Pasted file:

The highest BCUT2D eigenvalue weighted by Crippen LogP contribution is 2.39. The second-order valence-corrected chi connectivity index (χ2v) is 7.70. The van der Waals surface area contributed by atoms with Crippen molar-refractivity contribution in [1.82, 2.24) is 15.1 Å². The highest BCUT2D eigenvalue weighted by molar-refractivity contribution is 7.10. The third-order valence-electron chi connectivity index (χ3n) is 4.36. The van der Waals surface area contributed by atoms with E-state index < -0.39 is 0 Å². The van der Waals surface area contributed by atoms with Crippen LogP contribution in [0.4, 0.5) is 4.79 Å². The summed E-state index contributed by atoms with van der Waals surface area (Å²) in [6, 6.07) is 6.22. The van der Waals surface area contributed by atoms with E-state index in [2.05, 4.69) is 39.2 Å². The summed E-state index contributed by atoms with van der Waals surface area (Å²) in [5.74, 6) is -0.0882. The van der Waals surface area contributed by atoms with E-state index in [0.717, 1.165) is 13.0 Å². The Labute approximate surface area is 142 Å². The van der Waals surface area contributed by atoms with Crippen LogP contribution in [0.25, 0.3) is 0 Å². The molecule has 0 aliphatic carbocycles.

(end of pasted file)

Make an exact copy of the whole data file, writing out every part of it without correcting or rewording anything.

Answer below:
The highest BCUT2D eigenvalue weighted by Crippen LogP contribution is 2.39. The second-order valence-corrected chi connectivity index (χ2v) is 7.70. The van der Waals surface area contributed by atoms with Crippen molar-refractivity contribution in [1.82, 2.24) is 15.1 Å². The highest BCUT2D eigenvalue weighted by molar-refractivity contribution is 7.10. The third-order valence-electron chi connectivity index (χ3n) is 4.36. The van der Waals surface area contributed by atoms with E-state index < -0.39 is 0 Å². The van der Waals surface area contributed by atoms with Crippen LogP contribution in [0.4, 0.5) is 4.79 Å². The summed E-state index contributed by atoms with van der Waals surface area (Å²) in [6, 6.07) is 6.22. The van der Waals surface area contributed by atoms with E-state index in [2.05, 4.69) is 39.2 Å². The summed E-state index contributed by atoms with van der Waals surface area (Å²) in [5.74, 6) is -0.0882. The van der Waals surface area contributed by atoms with E-state index in [0.717, 1.165) is 13.0 Å². The Labute approximate surface area is 142 Å². The van der Waals surface area contributed by atoms with Crippen LogP contribution in [0.25, 0.3) is 0 Å². The molecule has 0 aliphatic carbocycles.